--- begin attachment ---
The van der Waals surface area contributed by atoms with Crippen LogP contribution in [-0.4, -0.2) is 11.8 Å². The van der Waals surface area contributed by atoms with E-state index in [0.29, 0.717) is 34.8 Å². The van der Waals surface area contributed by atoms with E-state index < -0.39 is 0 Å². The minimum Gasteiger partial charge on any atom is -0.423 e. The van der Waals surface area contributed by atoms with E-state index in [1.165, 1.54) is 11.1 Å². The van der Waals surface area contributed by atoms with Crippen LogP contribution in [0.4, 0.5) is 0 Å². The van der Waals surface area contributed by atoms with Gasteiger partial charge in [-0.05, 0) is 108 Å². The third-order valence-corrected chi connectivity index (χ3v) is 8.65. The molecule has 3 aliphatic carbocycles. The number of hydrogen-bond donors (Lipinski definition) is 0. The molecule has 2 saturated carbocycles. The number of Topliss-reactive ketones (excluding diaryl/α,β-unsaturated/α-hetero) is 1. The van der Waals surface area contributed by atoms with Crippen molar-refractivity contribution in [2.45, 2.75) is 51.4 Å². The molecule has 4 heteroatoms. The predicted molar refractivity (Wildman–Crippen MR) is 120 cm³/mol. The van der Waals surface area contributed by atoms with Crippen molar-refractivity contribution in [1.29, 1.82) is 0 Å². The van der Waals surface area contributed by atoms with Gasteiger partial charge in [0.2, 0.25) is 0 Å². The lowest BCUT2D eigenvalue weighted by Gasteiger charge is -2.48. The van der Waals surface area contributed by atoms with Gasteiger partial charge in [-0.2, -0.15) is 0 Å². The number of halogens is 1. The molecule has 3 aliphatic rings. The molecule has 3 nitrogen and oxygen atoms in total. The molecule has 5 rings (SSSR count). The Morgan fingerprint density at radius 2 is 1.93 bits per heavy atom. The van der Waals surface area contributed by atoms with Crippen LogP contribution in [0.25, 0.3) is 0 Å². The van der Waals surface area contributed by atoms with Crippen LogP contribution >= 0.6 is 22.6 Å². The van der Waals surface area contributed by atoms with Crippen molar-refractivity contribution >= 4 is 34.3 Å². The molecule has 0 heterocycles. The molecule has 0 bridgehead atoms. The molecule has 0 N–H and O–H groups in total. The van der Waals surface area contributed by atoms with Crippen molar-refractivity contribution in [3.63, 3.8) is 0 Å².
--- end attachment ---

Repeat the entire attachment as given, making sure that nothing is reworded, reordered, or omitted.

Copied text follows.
The van der Waals surface area contributed by atoms with Crippen LogP contribution in [-0.4, -0.2) is 11.8 Å². The van der Waals surface area contributed by atoms with E-state index in [0.29, 0.717) is 34.8 Å². The van der Waals surface area contributed by atoms with E-state index < -0.39 is 0 Å². The minimum Gasteiger partial charge on any atom is -0.423 e. The van der Waals surface area contributed by atoms with E-state index in [1.165, 1.54) is 11.1 Å². The van der Waals surface area contributed by atoms with Crippen LogP contribution in [0.4, 0.5) is 0 Å². The van der Waals surface area contributed by atoms with Gasteiger partial charge in [-0.05, 0) is 108 Å². The third-order valence-corrected chi connectivity index (χ3v) is 8.65. The molecule has 3 aliphatic carbocycles. The number of hydrogen-bond donors (Lipinski definition) is 0. The molecule has 2 saturated carbocycles. The number of Topliss-reactive ketones (excluding diaryl/α,β-unsaturated/α-hetero) is 1. The van der Waals surface area contributed by atoms with Crippen molar-refractivity contribution in [2.45, 2.75) is 51.4 Å². The molecule has 4 heteroatoms. The predicted molar refractivity (Wildman–Crippen MR) is 120 cm³/mol. The van der Waals surface area contributed by atoms with Crippen molar-refractivity contribution in [1.29, 1.82) is 0 Å². The van der Waals surface area contributed by atoms with Gasteiger partial charge in [0.2, 0.25) is 0 Å². The lowest BCUT2D eigenvalue weighted by Gasteiger charge is -2.48. The van der Waals surface area contributed by atoms with Gasteiger partial charge in [-0.2, -0.15) is 0 Å². The number of halogens is 1. The molecule has 3 aliphatic rings. The molecule has 3 nitrogen and oxygen atoms in total. The molecule has 5 rings (SSSR count). The Morgan fingerprint density at radius 2 is 1.93 bits per heavy atom. The van der Waals surface area contributed by atoms with Crippen LogP contribution in [0.25, 0.3) is 0 Å². The van der Waals surface area contributed by atoms with Crippen LogP contribution >= 0.6 is 22.6 Å². The van der Waals surface area contributed by atoms with Crippen molar-refractivity contribution >= 4 is 34.3 Å². The molecule has 0 heterocycles. The molecule has 0 bridgehead atoms. The molecule has 0 N–H and O–H groups in total. The van der Waals surface area contributed by atoms with Crippen molar-refractivity contribution in [3.63, 3.8) is 0 Å².